Overall, a separate guide scope can be an effective and cost-effective solution for autoguiding in astrophotography, but it requires careful consideration of its advantages and disadvantages and proper setup and alignment to achieve accurate and sharp images.
An off-axis guider is a device that sits in front of the camera and uses a prism or mirror to divert some of the incoming light to a guide camera. This method is more convenient and compact than using a separate guide scope, but it requires careful focus coordination of the guide camera with the main camera’s field of view. An example of an off-axis guider is the QHY Medium Off-Axis Guider available for $230.
Compactness: With off-axis autoguiding, there is no need for a separate guide scope, which reduces the overall weight and bulk of your imaging setup. This can be particularly useful if you’re using a portable mount or want to travel light.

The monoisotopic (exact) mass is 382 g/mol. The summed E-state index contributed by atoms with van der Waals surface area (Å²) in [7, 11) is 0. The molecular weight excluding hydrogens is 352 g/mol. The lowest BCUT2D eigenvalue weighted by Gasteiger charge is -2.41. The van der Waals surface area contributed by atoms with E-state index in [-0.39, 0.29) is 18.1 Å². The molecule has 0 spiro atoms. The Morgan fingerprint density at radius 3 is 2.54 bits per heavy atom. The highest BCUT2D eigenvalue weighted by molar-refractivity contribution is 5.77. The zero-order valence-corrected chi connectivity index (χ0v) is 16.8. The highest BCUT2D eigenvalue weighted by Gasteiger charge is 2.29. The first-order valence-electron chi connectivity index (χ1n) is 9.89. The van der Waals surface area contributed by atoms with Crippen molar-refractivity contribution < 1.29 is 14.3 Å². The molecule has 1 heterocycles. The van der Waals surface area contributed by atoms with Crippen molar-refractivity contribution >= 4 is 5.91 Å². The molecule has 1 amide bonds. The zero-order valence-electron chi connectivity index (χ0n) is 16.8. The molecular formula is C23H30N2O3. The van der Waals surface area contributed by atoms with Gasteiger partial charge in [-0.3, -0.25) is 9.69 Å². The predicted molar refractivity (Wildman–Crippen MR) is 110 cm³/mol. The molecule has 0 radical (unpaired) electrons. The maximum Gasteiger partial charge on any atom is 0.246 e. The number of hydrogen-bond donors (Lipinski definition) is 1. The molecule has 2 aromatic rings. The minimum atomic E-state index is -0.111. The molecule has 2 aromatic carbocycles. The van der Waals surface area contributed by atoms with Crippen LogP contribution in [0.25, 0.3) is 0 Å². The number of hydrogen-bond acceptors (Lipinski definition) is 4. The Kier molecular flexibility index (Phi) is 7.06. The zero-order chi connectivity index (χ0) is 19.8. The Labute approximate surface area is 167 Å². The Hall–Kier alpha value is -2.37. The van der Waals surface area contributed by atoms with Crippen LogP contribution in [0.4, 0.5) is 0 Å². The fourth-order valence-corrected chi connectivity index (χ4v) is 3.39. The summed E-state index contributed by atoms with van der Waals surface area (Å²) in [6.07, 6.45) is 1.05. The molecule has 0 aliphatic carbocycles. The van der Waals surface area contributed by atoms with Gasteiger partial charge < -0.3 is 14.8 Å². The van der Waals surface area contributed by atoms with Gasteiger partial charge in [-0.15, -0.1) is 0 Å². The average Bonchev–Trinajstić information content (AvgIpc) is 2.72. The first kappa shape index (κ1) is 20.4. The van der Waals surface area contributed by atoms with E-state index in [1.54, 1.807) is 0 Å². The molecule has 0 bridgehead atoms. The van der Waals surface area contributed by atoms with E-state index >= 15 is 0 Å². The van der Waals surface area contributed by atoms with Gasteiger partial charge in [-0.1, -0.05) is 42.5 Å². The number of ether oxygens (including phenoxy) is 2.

Convenience: Off-axis autoguiding is more convenient than separate guide scope autoguiding, as you don’t need to align and balance a second scope or adjust its position for optimal performance.
Stability: With off-axis autoguiding, the guide camera and main camera are fixed on the same optical axis, reducing differential flexure and other sources of tracking error that can occur with separate guide scopes.
Alignment issues: The most significant challenge with off-axis autoguiding is aligning the guide camera with the main camera’s field of view. This requires careful adjustment and calibration, and even minor misalignments can result in tracking errors. Most high quality off-axis guiders allow for adjustment of the prism to make this easier.
Narrow field of view: With off-axis autoguiding, you’re limited to using a small portion of the main camera’s field of view for guiding. This can make it more challenging to find a suitable guide star and can limit your imaging options. If the image circle of the telescope is small, the stars that are visible in the zone of the off-axis prism can appear out of focus, or comet shaped. In my experience, a small out-of-focus star or guide star that exhibits a small amount of coma is generally overcome by current guiding software, such as PHD2.